Tir national

Last updated
National shooting range
Tir national.jpg
The Tir national in 1872, etching by Ch. Trumper from L'Illustration européenne
Tir national
General information
Town or cityB-1030 Schaerbeek, Brussels-Capital Region
Country Belgium
Coordinates 50°51′10″N4°24′12″E / 50.852778°N 4.403333°E / 50.852778; 4.403333
Construction started1886
Known forExecutions

The National shooting range (French : Tir national, Dutch : Nationale Schietbaan) was a firing range and military training complex of 20 hectares (49 acres) situated in the municipality of Schaerbeek in Brussels, Belgium. During World Wars I and II the site was used for the executions of civilians, prisoners and captured members of the Belgian Resistance.



The first range was started in 1859 by then-Prime Minister Charles Rogier, and mayor of Schaerbeek, Eugene Dailly, at the Prince Baudouin barracks at the Place Dailly/Daillyplein. [1] This first range was abandoned in 1886 by the Government due to obsolescence. Modernisation of weapons meant that longer ranges were required.

The Shooting Commission (Commission du Tir) decided to build a larger venue to permit members of the Garde Civique to practise over longer distances. In 1886, work was begun on a plateau at Linthout on the modern Boulevard Reyers/Reyerslaan. The centre opened in 1889. The building included a 600-metre (660 yd) indoor range which was used by the Garde Civique and army until 1945. In 1963, the centre was demolished. The site is now occupied by a media complex for the Belgian public broadcasters RTBF and VRT. [1]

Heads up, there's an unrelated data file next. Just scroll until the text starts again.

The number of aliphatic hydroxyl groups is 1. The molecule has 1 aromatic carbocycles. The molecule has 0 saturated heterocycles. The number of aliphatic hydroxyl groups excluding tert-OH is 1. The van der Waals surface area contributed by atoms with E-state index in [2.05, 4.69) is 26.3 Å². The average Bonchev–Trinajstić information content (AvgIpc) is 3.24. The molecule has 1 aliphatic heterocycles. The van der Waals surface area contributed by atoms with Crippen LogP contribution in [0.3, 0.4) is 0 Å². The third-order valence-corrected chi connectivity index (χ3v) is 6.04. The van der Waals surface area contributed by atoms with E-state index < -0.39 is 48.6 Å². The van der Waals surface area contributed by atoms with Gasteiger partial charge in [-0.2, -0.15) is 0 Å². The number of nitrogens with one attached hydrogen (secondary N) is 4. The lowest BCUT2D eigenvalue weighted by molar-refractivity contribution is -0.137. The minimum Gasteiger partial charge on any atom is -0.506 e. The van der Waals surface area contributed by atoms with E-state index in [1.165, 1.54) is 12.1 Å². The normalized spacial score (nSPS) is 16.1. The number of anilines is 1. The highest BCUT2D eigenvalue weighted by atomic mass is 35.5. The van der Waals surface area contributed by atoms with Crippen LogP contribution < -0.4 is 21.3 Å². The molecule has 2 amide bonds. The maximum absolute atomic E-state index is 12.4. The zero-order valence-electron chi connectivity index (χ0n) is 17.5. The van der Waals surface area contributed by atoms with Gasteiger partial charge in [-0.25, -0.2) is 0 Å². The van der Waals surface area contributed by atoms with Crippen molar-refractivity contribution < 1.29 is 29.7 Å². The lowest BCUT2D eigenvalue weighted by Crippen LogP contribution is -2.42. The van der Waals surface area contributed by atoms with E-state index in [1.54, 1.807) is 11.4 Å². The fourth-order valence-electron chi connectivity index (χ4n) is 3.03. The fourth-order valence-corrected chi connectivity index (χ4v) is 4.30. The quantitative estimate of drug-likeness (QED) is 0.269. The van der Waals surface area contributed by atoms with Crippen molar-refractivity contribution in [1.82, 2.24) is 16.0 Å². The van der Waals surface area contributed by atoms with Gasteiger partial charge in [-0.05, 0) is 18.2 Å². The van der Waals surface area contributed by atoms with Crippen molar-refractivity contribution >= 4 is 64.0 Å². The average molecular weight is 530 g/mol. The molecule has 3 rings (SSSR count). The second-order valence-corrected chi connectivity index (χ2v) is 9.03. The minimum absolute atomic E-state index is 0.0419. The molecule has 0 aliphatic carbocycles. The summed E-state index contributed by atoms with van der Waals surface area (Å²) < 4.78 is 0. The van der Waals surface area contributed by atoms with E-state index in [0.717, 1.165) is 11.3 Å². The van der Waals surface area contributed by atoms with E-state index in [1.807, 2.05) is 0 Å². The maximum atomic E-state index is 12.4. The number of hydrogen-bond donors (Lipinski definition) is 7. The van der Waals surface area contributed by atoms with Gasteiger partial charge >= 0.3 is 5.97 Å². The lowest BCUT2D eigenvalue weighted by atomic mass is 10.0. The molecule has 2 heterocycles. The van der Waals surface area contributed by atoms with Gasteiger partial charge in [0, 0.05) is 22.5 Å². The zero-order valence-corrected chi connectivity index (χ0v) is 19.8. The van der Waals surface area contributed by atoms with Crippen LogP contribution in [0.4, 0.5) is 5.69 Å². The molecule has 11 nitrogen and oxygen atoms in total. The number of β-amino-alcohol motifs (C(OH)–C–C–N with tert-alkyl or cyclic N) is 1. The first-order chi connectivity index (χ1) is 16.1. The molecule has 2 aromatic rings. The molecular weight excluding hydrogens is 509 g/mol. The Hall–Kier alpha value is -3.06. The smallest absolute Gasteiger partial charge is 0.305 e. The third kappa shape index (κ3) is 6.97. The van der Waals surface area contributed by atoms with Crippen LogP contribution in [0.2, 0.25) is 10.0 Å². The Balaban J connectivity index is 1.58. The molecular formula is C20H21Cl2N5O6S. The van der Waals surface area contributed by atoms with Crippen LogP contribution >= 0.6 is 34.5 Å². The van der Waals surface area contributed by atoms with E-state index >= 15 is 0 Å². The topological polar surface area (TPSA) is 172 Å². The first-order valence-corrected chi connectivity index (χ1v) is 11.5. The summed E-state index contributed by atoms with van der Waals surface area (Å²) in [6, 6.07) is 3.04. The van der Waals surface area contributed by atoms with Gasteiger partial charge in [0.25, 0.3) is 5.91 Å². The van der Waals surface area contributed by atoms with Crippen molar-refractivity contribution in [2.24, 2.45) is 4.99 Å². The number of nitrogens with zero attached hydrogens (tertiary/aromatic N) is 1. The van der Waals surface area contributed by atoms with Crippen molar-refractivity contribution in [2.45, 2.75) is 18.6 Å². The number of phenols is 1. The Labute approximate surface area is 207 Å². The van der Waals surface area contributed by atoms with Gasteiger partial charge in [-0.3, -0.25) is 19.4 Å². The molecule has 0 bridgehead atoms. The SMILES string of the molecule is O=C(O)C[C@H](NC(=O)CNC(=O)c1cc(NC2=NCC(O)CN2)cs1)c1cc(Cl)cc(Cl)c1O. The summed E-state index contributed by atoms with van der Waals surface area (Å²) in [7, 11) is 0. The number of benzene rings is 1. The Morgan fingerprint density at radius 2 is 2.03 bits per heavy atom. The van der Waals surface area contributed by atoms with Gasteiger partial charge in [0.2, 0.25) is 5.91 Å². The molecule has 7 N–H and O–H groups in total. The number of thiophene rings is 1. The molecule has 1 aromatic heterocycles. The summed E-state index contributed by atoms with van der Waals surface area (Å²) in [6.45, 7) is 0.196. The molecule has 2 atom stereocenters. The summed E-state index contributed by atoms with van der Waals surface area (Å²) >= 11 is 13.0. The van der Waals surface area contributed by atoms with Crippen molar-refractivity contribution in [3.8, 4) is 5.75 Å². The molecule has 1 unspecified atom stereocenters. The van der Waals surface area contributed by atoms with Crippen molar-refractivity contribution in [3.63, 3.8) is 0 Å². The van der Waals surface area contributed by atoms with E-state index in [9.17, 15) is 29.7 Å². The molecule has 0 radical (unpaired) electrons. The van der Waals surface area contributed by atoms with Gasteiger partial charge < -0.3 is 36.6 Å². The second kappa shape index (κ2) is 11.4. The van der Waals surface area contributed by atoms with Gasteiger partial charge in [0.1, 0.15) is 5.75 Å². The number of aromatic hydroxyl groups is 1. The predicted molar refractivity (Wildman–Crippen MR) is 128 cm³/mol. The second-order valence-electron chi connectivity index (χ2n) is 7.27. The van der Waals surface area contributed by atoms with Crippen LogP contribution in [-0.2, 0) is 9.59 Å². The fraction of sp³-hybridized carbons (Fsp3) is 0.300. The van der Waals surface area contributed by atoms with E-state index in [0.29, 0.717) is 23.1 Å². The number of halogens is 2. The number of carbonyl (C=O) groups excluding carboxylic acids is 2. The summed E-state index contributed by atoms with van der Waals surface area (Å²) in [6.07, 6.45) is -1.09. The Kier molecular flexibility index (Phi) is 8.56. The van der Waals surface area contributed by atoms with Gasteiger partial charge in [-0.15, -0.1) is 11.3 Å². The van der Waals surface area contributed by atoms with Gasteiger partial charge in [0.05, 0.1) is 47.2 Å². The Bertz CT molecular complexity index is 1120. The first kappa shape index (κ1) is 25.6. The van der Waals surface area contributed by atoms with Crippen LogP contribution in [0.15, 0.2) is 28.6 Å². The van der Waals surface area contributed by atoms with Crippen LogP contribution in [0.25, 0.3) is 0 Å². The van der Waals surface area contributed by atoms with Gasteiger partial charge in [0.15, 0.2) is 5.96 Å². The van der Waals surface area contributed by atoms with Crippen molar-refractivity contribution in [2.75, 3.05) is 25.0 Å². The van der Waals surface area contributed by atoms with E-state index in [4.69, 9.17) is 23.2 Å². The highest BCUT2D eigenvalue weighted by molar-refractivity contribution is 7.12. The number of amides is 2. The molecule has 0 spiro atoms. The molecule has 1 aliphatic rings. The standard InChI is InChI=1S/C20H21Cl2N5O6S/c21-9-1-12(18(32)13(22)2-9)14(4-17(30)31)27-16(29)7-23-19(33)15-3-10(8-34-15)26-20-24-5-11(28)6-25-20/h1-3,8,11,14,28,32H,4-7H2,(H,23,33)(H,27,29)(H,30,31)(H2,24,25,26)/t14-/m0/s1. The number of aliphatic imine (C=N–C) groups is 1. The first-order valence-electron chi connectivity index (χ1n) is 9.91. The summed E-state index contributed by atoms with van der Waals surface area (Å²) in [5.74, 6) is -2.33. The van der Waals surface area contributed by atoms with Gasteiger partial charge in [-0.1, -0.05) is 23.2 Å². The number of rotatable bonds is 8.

The centre had become a focus of Belgian patriotism. During both world wars, it had been under the control of the occupying German forces and was used for executions. Amongst those executed at the site were the English nurse Edith Cavell (on 12 October 1915) and Gabrielle Petit (on 1 April 1916). In World War II, prisoners held at Saint-Gilles Prison were taken to the Tir national to be executed. The only remaining building is dedicated to Edith Cavell. There is a small cemetery, close to the present television centre, known as the Enclos des fusillés ("Enclosure of the executed"). There are 365 tombs, and a pillar among the graves marks the location of the urn containing the remains of victims of the concentration camps in 1940–1945.

People executed at the Tir national

War memorial on Rue Colonel Bourg, Schaerbeek Schaerbeek Rue Colonel Bourg Enclos des fusilles 02.jpg
War memorial on Rue Colonel Bourg, Schaerbeek
The Enclos des fusilles where the people executed at the Tir national are buried Schaerbeek Rue Colonel Bourg Enclos des fusilles 03.jpg
The Enclos des fusillés where the people executed at the Tir national are buried

World War I

World War II

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  1. 1 2 Tir National.
  2. O'Sullivan, Donal (2010). Dealing with the Devil: Anglo-Soviet Intelligence Cooperation in the Second World War. Peter Lang. p. 158. ISBN   978-1-4331-0581-4.


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50°51′11″N4°24′25″E / 50.853°N 4.407°E / 50.853; 4.407